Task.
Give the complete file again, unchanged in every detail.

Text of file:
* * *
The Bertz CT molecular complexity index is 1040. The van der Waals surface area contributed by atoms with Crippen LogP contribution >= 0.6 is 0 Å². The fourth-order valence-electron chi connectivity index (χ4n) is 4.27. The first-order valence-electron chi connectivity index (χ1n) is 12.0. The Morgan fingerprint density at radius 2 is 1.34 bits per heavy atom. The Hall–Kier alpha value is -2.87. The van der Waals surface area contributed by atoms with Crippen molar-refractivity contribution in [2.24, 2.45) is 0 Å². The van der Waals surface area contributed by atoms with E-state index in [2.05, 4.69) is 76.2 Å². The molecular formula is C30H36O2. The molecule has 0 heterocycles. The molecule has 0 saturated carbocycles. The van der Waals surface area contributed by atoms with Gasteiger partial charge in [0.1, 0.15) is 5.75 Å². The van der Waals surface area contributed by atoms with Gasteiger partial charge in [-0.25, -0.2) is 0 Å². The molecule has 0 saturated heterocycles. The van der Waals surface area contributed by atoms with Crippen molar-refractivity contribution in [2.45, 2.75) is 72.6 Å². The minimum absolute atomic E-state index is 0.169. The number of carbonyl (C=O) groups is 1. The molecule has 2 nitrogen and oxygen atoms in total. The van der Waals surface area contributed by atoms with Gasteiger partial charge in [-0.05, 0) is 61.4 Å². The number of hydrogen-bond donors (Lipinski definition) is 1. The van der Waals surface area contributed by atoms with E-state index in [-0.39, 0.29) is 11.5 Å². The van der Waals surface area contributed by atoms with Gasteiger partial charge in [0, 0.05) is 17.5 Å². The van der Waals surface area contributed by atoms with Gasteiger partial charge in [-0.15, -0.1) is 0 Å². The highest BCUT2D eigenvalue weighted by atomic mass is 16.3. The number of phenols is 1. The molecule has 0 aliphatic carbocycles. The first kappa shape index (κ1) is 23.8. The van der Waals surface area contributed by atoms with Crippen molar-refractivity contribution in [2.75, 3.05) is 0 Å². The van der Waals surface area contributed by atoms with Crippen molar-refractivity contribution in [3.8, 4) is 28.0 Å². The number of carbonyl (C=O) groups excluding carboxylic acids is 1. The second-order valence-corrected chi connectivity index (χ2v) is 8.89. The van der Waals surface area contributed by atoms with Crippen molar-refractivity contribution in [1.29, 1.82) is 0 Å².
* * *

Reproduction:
The Bertz CT molecular complexity index is 1040. The van der Waals surface area contributed by atoms with Crippen LogP contribution >= 0.6 is 0 Å². The fourth-order valence-electron chi connectivity index (χ4n) is 4.27. The first-order valence-electron chi connectivity index (χ1n) is 12.0. The Morgan fingerprint density at radius 2 is 1.34 bits per heavy atom. The Hall–Kier alpha value is -2.87. The van der Waals surface area contributed by atoms with Crippen molar-refractivity contribution in [2.24, 2.45) is 0 Å². The van der Waals surface area contributed by atoms with E-state index in [2.05, 4.69) is 76.2 Å². The molecular formula is C30H36O2. The molecule has 0 heterocycles. The molecule has 0 saturated carbocycles. The van der Waals surface area contributed by atoms with Gasteiger partial charge in [0.1, 0.15) is 5.75 Å². The van der Waals surface area contributed by atoms with Gasteiger partial charge in [-0.25, -0.2) is 0 Å². The molecule has 0 saturated heterocycles. The van der Waals surface area contributed by atoms with Crippen molar-refractivity contribution in [2.45, 2.75) is 72.6 Å². The minimum absolute atomic E-state index is 0.169. The number of carbonyl (C=O) groups is 1. The molecule has 2 nitrogen and oxygen atoms in total. The van der Waals surface area contributed by atoms with Gasteiger partial charge in [-0.05, 0) is 61.4 Å². The number of hydrogen-bond donors (Lipinski definition) is 1. The van der Waals surface area contributed by atoms with E-state index in [-0.39, 0.29) is 11.5 Å². The van der Waals surface area contributed by atoms with Gasteiger partial charge in [0, 0.05) is 17.5 Å². The van der Waals surface area contributed by atoms with Gasteiger partial charge in [-0.15, -0.1) is 0 Å². The highest BCUT2D eigenvalue weighted by atomic mass is 16.3. The number of phenols is 1. The molecule has 0 aliphatic carbocycles. The first kappa shape index (κ1) is 23.8. The van der Waals surface area contributed by atoms with Crippen molar-refractivity contribution in [2.75, 3.05) is 0 Å². The van der Waals surface area contributed by atoms with Crippen molar-refractivity contribution in [3.8, 4) is 28.0 Å². The number of carbonyl (C=O) groups excluding carboxylic acids is 1. The second-order valence-corrected chi connectivity index (χ2v) is 8.89. The van der Waals surface area contributed by atoms with Crippen molar-refractivity contribution in [1.29, 1.82) is 0 Å².